Girls & Comics (IV): Ana Galvañ #issue10

Interview: Diana Cubo

How would your biography begin? (Where you are from, where you live, etc.)
It would be something like this: “Ana Galvañ, a comic-book creator, and illustrator from Murcia. After studying fine art at university in Valencia, she eventually settles in Madrid, where she now works in her studio”.

When did your interest in illustration start? And specifically in comics?
I think it started under the influence of the comics I read and the cartoons I watched as a child. I spent my childhood in the 80s under the influence of cathode rays, so I spent hours watching series like Ulysses 31, Robotech or Candy Candy. In fact, the first comics I drew were influenced by manga.

What inspires you when making comics, personal experiences or crazy thoughts?

They are mostly crazy thoughts, feelings, and moods, which I want to give expression to and channel into something consistent. And, of course, some personal experiences as well, belonging to both my friends and acquaintances, but always diluted in fiction.

Who are your favourite comic-book writers?
Two of my favorite authors are Josephin Ritschel and Aisha Franz. About Ritschel I like his atmospheres, his obsession with architecture and his tributes to B movies. Of Franz, I would highlight his ability to create complex, strange, dark characters and universes. The two of them succumb to science fiction, and I love that.

What would you say has been your professional milestone?
I once attended the SPX festival as a guest author with writers who I admire like Daniel Clowes and Charles Burns.

Is it possible to live off making comics in Spain or unfortunately do you need to have another job to pay the bills?

I think it’s possible but very difficult and depends on the type of comics you make. I know authors who engage in humour or work for the French or American market, and this is perfectly profitable. What is clear is that it’s more difficult for alternative comics to generate profits even in countries where there is a strong industry.

At present in Spain, many groups and artists support each other. Who have you worked with?
I have worked with graphic-and-sound collectives, fanziners, and publishers like Hits With Tits, Pettirosso Press, Bosta, Fresquito fanzine, Miame, Bulbasaur, Finnegans, Libros Mutantes, Graf, Fosfatina, Apa-Apa, and Ultrarradio among others. Also, I coordinate Tik Tok, which is a platform that supports and promotes emerging comics, either national or from Spanish-speaking countries.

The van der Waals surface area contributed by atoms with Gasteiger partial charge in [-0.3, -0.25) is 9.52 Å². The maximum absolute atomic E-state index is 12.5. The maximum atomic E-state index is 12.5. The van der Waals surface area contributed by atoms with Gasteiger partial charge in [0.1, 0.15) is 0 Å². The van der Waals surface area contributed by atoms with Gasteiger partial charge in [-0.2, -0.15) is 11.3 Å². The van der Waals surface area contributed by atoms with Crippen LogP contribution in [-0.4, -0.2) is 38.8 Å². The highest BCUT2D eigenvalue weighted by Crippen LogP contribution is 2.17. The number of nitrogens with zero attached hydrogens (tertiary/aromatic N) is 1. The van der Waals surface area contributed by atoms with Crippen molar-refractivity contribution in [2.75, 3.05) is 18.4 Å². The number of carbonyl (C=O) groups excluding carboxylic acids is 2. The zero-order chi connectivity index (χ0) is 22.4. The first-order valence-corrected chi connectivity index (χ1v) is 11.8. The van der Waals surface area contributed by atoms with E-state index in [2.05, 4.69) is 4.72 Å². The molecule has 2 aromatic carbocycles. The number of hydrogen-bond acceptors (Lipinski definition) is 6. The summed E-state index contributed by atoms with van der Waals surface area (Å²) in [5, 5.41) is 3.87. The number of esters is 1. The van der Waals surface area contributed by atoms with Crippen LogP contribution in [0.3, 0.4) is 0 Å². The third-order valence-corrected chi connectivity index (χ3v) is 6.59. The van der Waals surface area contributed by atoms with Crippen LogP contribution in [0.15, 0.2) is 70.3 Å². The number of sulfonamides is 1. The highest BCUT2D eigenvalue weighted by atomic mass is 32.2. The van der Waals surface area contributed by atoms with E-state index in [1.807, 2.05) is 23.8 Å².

Apart from the endless hours spent at comic and self-publishing festivals, what positive experiences do you get from this?
Festivals are strenuous but fun, with all those talks, parties and concerts. It’s nonstop. And all those endless hours sometimes create synergies and partnerships with other groups that lead to new joint projects, which is very positive.

Would you say that it is difficult to be in the world of comics being a girl?

I think, again, it depends on what area you work in. With fanziners and in self-publishing circles, it is easier, because it is an equal world and there is more awareness in general. But once you step out of there, you can feel the claws of sexism getting ahold of you.

Tell us a little about your current work and upcoming projects.
My last published comics are Más allá del arco iris (self-published) and Luz verdadera (ed. Fosfatina). The first is a story of two teenage pony girls that meet after class in their secret cave, and the second is the story of a group of women living in the forest in a kind of cosmic sisterhood. Right now, I am in the process of creating a long comic book that I will publish with Apa-Apa.

Where can we see your stuff and buy everything?
On my website, you can see a sample of my work and links to my networks and my online store: Thank you!